However, there were two cultural activities – as my seniors called them - or hobbies – as I would rather - that I picked up: Dance and Drama. I was captivated by both of them since the first, most fleeting glance in the orientations and I’ve followed them relentlessly since. Thankfully, both these hobbies have stayed with me so far, and I hope they will in the future too.
But remember, this is an underdog story. Positions of Responsibility are one of the earliest success parameters defined in IITD, and I was not even qualified for the elections, let alone have a chance at winning or losing.
After the first semester, I had a CG somewhere in the later fives, a figure so resoundingly below the required seven that I wasn’t even considered as competition. Yet, I was not really affected. I truly wasn’t. Maybe it was because of my socially frowned upon life ideologies. Consider it indulgent or call it privileged, but I think it’s better to live out your life the way you want first, and then start working. At the time, I was too preoccupied with the illusions of IIT life that my teachers had instilled in me and fulfilling them was crucial for my mind to properly function again. I was not yet accustomed to societal standards and the unmentionable yet ever-lurking requirement to realise them.
Nevertheless, it took me the whole ‘faccha’ experience to understand the very real importance of a good CG, which, while not being a precondition to your happiness, is of absolute necessity in many unavoidable circumstances. Thus, at the end of my first year, I decided to be stricter with myself, these thoughts becoming the permanent and favoured residents of my musings. Yet come past the summer break, I was back where I began. Not even where I began if I’m being utterly honest; it was way worse. I could not quit my habits easily, and thus, loitered away a significant part of every day.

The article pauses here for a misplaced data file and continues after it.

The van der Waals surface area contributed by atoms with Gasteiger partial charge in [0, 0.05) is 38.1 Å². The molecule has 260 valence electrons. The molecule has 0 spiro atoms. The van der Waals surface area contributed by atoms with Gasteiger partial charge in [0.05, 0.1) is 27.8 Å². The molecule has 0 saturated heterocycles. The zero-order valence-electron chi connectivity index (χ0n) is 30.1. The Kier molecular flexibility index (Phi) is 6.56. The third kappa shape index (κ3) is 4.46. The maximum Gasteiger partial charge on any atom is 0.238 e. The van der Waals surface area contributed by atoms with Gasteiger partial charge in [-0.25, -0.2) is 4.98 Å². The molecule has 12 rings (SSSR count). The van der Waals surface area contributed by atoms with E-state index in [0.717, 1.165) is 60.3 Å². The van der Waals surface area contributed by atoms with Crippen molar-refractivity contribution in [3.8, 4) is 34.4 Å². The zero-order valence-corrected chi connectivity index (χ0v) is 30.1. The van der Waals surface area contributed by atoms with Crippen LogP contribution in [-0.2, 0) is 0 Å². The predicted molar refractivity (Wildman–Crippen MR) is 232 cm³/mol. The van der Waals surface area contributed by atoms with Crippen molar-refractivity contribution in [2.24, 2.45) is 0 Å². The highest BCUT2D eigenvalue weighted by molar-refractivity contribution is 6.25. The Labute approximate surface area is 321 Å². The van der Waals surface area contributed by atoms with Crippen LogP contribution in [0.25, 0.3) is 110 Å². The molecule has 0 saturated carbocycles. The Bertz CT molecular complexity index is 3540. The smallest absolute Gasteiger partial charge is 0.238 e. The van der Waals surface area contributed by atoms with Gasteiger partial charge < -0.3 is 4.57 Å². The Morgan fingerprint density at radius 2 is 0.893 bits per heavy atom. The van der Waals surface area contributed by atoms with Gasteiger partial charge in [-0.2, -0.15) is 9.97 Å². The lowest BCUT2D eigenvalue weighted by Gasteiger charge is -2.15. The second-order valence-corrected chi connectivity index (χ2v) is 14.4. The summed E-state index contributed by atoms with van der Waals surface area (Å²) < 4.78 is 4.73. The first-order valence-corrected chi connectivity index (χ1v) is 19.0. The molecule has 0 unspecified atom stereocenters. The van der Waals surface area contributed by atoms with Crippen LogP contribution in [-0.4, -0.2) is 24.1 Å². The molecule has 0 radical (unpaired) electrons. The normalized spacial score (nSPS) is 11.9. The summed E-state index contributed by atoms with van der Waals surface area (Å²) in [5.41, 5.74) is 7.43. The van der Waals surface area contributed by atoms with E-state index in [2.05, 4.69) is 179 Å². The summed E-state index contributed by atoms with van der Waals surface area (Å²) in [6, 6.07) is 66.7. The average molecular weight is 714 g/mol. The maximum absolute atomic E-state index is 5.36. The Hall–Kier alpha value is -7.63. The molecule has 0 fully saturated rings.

Then came the stark realisation that left me dumbfounded and even more scared - I hated my core courses. But there was, in fact, a silver lining: most of the courses in my department, Textile Engineering, weren’t content-heavy, and even though I’m not the one to claim this with convincing authority, it was relatively easy to go through them the day before an exam and score relatively well. This gave me another opportunity to figure out what I really like.
Like everyone else, I was drawn toward Machine Learning. I’m cognizant of the fact that I was initially attracted to it for the same superficial reasons everyone else is, just another rat in a rat race. But now, having spent more than two years honing my skills in every manner, I like to think that it was my personal interest that led me further on. This was what my third semester consisted of – hating core courses, dancing and doing drama, and learning ML. With the onset of the fourth semester came the unpredictable, unprecedented COVID pandemic, and just like that, we were all back home.